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In Memory of a Banyan Tree: Poems of the Outside World: 1985 to 2022
Three Wooden Trunks
The Country Where Everyone’s Name Is Fear: Selected Poems
Hiding from Salesmen  
  Scott Poole

ISBN 978-0-9717265-2-9     $24.95  /  $25 (Canada)     6 x 8.5       

88 pp      
PUB DATE: Spring 2003       Poetry


Scott Poole’s poems are witty, terse, irreverent, sad, and, mostly, totally unexpected. Hiding from Salesmen—such a great title, signals, accurately, original, delightful.

—Diana O’Hehir

It would be simple enough if all Poole were interested in was comic resistance to certain death-pulls in our culture. Instead, his speaker—a husband, a father, someone grateful for “reality’s green backyard”—looks everywhere for signs of nobility and magic in human life. He finds it at a girl’s soccer game, at the river’s edge where lovers meet for picnics, at the scene of a terrorist attack. Under the beam of an MRI, the huge machine circling round him, “I let it register my love of baseball, / the friend I saved from drowning . . . / And I hoped / something greater than me / might show up on the screen.” Just as the instrument searches within, the poems in Poole’s book look out, tracking what is beautiful, useful, and true.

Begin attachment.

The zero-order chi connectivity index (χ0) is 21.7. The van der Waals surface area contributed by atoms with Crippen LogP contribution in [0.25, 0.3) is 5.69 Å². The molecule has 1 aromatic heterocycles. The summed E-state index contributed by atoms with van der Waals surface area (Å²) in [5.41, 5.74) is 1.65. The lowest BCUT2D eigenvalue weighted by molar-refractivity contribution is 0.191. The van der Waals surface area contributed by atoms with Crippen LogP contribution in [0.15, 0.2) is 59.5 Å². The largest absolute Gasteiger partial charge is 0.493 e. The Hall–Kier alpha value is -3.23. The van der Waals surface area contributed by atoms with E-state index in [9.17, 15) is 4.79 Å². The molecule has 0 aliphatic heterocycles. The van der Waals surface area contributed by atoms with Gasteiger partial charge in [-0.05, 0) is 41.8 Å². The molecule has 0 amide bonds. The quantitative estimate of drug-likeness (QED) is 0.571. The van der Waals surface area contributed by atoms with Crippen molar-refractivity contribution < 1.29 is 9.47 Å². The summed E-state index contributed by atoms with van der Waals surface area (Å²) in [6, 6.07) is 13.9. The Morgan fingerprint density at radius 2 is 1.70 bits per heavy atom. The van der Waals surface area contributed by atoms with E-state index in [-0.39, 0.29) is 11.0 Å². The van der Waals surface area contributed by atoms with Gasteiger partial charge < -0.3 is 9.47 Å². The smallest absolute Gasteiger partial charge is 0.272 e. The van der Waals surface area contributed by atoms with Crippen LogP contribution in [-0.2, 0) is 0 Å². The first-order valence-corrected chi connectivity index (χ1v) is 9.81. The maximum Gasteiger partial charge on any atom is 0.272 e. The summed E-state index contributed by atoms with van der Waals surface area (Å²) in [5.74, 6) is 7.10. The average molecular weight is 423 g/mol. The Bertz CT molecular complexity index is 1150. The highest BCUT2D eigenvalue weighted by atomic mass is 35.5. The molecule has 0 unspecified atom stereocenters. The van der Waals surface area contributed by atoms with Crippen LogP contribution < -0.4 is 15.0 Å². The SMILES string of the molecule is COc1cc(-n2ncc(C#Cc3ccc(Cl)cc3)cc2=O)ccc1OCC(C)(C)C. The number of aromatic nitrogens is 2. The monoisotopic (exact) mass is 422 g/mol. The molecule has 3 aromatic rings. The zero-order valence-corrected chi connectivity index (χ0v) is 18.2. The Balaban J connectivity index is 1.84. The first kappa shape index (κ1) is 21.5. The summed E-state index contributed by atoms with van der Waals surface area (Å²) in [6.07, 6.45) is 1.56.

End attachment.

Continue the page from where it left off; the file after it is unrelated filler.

—Richard Robbins

Experiencing Scott Poole’s poems is like visiting inside the human brain. His words pulse with electric life, and carry the reader on a torrent of wonderful energy to encounter marvel after marvel. A narrator grows corn inside his garage, another person bounces basketballs off a Rodin sculpture, a man sticks his foot into a coal mine on a Spring day permitting hundreds of tiny miners to escape.  A sensitivity quivering with the terror and joy of existence inhabits this poetry. A man temporarily abandons replacing a broken automobile starter to savor “the perfection of babies.” Another realizes that living beings posses a power such “that death / can’t completely inhabit the body.” Poole’s words would convince anyone that our species will endure and triumph. Humorous, thoughtful, and vibrating with magic, the poems of Hiding from Salesmen are simultaneously vehicle, idea, organic compound and music. The future of poetry—hey, the future of humanity—is in good hands if it’s in Scott Poole’s hands.

—Tom Wayman


Shaker architecture is as simple as sex.
Two naked elms in a field wait to be
wooden bowls filled with light.
Each scratch visible.
Staircases. The sound of rising and descending steps
into clouds of bleached wood.
Rows upon rows of plain drawers without labels.
Skylit room.

All doors are open. The hinges greased.
Cold air dances without music.
A Shaker house is as sexual as a waiting skillet.

I don't care what you think.
The Shakers are the sexiest people.

All their chairs are empty.